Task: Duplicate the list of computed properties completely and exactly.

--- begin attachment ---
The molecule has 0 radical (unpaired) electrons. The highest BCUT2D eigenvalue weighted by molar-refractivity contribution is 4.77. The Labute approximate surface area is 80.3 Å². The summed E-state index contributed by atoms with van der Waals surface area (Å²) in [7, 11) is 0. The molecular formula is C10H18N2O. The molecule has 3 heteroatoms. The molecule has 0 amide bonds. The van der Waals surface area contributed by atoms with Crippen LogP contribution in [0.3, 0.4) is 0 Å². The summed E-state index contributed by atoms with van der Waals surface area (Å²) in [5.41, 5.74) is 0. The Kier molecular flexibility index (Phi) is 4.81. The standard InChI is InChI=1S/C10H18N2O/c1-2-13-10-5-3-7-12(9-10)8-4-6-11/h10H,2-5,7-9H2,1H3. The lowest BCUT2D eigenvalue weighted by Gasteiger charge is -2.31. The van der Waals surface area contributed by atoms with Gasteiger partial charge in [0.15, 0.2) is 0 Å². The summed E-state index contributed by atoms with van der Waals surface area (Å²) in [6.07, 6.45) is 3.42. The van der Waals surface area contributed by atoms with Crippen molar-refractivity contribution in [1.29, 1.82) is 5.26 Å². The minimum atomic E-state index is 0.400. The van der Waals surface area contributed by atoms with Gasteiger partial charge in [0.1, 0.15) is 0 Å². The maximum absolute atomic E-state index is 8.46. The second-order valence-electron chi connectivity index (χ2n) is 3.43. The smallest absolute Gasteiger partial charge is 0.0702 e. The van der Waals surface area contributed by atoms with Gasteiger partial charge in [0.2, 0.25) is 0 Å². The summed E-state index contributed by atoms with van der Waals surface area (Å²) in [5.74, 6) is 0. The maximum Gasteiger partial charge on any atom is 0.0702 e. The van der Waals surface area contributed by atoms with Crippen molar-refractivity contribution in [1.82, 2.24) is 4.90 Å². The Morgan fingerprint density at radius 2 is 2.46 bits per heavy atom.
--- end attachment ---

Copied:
The molecule has 0 radical (unpaired) electrons. The highest BCUT2D eigenvalue weighted by molar-refractivity contribution is 4.77. The Labute approximate surface area is 80.3 Å². The summed E-state index contributed by atoms with van der Waals surface area (Å²) in [7, 11) is 0. The molecular formula is C10H18N2O. The molecule has 3 heteroatoms. The molecule has 0 amide bonds. The van der Waals surface area contributed by atoms with Crippen LogP contribution in [0.3, 0.4) is 0 Å². The summed E-state index contributed by atoms with van der Waals surface area (Å²) in [5.41, 5.74) is 0. The Kier molecular flexibility index (Phi) is 4.81. The standard InChI is InChI=1S/C10H18N2O/c1-2-13-10-5-3-7-12(9-10)8-4-6-11/h10H,2-5,7-9H2,1H3. The lowest BCUT2D eigenvalue weighted by Gasteiger charge is -2.31. The van der Waals surface area contributed by atoms with Gasteiger partial charge in [0.15, 0.2) is 0 Å². The summed E-state index contributed by atoms with van der Waals surface area (Å²) in [6.07, 6.45) is 3.42. The van der Waals surface area contributed by atoms with Crippen molar-refractivity contribution in [1.29, 1.82) is 5.26 Å². The minimum atomic E-state index is 0.400. The van der Waals surface area contributed by atoms with Gasteiger partial charge in [0.1, 0.15) is 0 Å². The maximum absolute atomic E-state index is 8.46. The second-order valence-electron chi connectivity index (χ2n) is 3.43. The smallest absolute Gasteiger partial charge is 0.0702 e. The van der Waals surface area contributed by atoms with Gasteiger partial charge in [0.2, 0.25) is 0 Å². The summed E-state index contributed by atoms with van der Waals surface area (Å²) in [5.74, 6) is 0. The maximum Gasteiger partial charge on any atom is 0.0702 e. The van der Waals surface area contributed by atoms with Crippen molar-refractivity contribution in [1.82, 2.24) is 4.90 Å². The Morgan fingerprint density at radius 2 is 2.46 bits per heavy atom.